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Half-timbered Construction in Quedlinburg

Half-timbered Construction in the 'Hölle'

Thanks to the uninterrupted representation of half-timbered buildings throughout the centuries in Quedlinburg, one can follow, as if in a teaching manual, the history of half-timbered construction simply by walking through the town. This uniqueness has led to Quedlinburg having been designated since 1994 as a UNESCO World Heritage Site.

With a house built in the so-called \"vertical beam” construction style, Quedlinburg offers one of the oldest half-timbered houses in Germany. Characteristic of this style is the continuity of the individual vertical beam from the threshold all the way up to the roof.

Characteristic for the subsequent late Gothic epoch is the construction of multiple levels within a house with each additional floor protruding beyond the one below. In the \"Breiten Straße” Nr. 33, this principle of construction can be seen together with the characteristic stairway frieze ornamental carving above the threshold.

Typical for the \"Lower Saxony” style which developed around the middle of the 16th century are the ornamental motifs of the sun in a triangular field at the foot of the upright beams. The exposed ends of the beams are decorated as well. Geometric forms such as stars, the rosette, and interwoven ribbons are impressively displayed on the houses in the street \"Die Hölle.”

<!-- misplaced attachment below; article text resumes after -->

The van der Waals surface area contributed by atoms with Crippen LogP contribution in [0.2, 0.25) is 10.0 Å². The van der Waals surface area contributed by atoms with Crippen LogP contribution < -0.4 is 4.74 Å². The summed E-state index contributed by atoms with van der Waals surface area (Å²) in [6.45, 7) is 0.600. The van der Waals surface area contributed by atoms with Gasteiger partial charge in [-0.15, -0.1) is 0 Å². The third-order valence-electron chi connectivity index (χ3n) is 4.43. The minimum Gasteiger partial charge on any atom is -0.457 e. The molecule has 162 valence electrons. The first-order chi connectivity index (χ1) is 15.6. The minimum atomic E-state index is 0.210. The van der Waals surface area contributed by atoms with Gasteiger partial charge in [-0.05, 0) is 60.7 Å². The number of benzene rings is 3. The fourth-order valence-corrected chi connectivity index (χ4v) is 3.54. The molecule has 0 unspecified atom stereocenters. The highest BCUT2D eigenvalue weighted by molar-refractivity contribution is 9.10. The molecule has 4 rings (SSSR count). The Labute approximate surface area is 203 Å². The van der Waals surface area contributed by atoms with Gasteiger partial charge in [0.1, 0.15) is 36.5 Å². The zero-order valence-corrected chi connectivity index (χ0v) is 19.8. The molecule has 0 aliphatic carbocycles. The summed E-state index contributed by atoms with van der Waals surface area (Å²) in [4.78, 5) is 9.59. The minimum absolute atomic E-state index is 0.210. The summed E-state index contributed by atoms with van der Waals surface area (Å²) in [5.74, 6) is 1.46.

On the \"Gildehaus zur Rose” in the \"Breiten Straße”, one can identify clearly the subsequent Renaissance style in the elaborated carved balustrade planks and blind arcades.

After the Thirty Years’ War, Quedlinburg entered a very active building phase which led to the emergence of the so-called special Quedlinburg style. A particular characteristic of this style is the diamond cut of the end of the horizontal beams. Projecting bays also become popular at this time.

The Baroque era produced a style of multi-storied buildings without any protrusion of the upper floors. The ends of the beams and the juncture of beams disappear behind facade planks. This style is characterized by horizontal lines and roofs with gables and garrets.

The stately house at \"Neuer Weg” Nr. 7 was transformed in accordance with the half-timbered construction style of the Rococo.

From the period of Classicism, one still finds examples of the construction of facades with double vertical beams. With this style, the high period of half-timbered construction comes to an end.

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